Abstract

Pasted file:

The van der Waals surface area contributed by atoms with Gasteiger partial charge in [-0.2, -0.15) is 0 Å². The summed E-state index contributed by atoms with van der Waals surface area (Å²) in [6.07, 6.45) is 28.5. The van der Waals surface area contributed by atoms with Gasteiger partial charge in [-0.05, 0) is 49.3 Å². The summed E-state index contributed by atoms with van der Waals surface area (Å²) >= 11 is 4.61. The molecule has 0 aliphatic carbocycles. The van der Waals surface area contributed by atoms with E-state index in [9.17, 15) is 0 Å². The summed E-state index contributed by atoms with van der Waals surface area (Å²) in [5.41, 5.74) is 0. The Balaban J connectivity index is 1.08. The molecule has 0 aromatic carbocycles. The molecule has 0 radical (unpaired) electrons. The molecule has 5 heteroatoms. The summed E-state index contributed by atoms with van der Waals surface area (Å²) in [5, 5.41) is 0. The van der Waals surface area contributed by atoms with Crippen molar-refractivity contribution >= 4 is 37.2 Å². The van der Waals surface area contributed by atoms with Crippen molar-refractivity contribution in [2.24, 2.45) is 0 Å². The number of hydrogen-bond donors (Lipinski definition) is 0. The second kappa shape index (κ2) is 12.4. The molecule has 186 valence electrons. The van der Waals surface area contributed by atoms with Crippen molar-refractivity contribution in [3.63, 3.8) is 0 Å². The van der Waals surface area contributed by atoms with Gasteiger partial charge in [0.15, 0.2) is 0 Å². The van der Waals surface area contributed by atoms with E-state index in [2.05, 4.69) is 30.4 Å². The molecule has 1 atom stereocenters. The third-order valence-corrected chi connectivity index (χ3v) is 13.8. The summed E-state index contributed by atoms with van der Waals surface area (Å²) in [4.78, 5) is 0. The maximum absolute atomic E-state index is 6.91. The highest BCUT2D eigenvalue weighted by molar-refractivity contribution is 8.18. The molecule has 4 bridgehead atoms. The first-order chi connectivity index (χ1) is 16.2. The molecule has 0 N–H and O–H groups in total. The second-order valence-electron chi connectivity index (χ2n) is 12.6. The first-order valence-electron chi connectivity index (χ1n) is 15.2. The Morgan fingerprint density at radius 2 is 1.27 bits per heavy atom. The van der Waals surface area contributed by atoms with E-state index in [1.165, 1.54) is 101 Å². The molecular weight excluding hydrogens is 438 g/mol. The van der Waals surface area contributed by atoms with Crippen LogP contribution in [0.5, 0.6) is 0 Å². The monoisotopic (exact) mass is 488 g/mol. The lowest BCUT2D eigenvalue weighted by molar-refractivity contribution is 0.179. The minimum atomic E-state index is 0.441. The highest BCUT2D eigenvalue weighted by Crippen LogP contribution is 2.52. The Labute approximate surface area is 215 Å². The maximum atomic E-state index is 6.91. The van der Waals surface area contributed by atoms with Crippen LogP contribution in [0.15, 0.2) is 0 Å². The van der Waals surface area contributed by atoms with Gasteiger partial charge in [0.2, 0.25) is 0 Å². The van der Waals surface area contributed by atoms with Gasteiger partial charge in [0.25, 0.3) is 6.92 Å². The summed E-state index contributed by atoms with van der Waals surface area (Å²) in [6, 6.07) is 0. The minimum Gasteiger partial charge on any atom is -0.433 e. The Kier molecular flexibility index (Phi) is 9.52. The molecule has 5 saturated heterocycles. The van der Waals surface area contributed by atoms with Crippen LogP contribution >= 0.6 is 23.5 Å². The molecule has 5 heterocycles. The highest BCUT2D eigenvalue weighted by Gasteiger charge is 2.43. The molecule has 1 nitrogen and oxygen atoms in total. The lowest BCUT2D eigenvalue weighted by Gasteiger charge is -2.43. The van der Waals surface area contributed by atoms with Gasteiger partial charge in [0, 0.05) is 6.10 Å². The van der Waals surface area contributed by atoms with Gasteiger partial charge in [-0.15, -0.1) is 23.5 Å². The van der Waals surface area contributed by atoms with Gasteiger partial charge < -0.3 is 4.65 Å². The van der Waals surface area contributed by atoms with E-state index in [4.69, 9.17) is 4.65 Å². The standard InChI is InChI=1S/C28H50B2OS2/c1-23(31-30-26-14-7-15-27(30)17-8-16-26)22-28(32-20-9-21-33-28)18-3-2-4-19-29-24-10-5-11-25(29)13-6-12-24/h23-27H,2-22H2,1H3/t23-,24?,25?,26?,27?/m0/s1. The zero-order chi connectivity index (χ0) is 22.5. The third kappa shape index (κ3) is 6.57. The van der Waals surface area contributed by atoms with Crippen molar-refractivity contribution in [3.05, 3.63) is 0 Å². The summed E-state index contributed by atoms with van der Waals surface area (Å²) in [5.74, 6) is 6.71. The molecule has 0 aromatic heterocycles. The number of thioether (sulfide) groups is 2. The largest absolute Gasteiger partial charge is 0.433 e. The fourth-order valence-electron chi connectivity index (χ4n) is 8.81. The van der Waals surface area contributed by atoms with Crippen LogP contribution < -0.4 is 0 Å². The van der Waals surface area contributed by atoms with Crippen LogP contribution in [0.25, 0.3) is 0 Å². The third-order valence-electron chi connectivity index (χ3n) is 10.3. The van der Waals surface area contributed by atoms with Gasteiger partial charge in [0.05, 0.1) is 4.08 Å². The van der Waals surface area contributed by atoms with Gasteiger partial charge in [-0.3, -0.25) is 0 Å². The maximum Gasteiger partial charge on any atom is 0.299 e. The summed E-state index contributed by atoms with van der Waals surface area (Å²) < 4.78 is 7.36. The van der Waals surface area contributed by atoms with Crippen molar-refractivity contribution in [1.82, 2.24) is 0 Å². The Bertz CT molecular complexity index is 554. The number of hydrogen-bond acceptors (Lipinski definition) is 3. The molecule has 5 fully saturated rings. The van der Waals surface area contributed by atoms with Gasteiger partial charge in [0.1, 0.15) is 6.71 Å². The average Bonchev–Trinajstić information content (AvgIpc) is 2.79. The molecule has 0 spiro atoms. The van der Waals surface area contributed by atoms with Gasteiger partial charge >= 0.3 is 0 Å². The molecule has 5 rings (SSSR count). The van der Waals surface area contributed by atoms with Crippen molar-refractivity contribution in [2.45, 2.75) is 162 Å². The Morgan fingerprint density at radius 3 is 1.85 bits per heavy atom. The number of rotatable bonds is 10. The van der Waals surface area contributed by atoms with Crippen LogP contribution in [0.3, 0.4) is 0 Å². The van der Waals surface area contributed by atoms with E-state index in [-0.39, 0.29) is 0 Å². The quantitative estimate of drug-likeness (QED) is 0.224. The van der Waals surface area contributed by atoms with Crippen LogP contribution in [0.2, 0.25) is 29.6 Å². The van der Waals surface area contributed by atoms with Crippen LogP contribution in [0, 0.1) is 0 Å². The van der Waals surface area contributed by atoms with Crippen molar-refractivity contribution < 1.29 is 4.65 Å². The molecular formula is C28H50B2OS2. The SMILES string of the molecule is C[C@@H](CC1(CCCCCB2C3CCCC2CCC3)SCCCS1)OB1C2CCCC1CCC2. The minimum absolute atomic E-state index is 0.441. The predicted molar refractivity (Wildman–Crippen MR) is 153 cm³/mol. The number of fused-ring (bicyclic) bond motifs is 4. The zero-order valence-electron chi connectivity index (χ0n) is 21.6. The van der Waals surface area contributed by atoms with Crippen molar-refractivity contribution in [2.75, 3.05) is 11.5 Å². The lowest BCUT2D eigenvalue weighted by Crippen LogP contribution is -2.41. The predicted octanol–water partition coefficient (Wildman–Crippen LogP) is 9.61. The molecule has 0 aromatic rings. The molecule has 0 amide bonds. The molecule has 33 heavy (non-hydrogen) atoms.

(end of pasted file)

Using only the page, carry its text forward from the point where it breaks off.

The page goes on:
Stenberg et al. argued that FN400 brain potentials index familiarity rather than conceptual priming. Their data from a test of name recognition showed that both familiarity and FN400s were influenced by frequency but not fame, whereas separate behavioral measures of priming were influenced by fame but not frequency. However, this apparent dissociation was gravely weakened by confounds in task demands and inadequate behavioral measures of priming. Although Stenberg et al. failed to provide evidence suitable for disentangling neural correlates of familiarity from those of conceptual priming, an analysis of their report can be used to highlight difficulties that remain to be surmounted to understand recognition and the neural events that signal distinct memory functions engaged during recognition.

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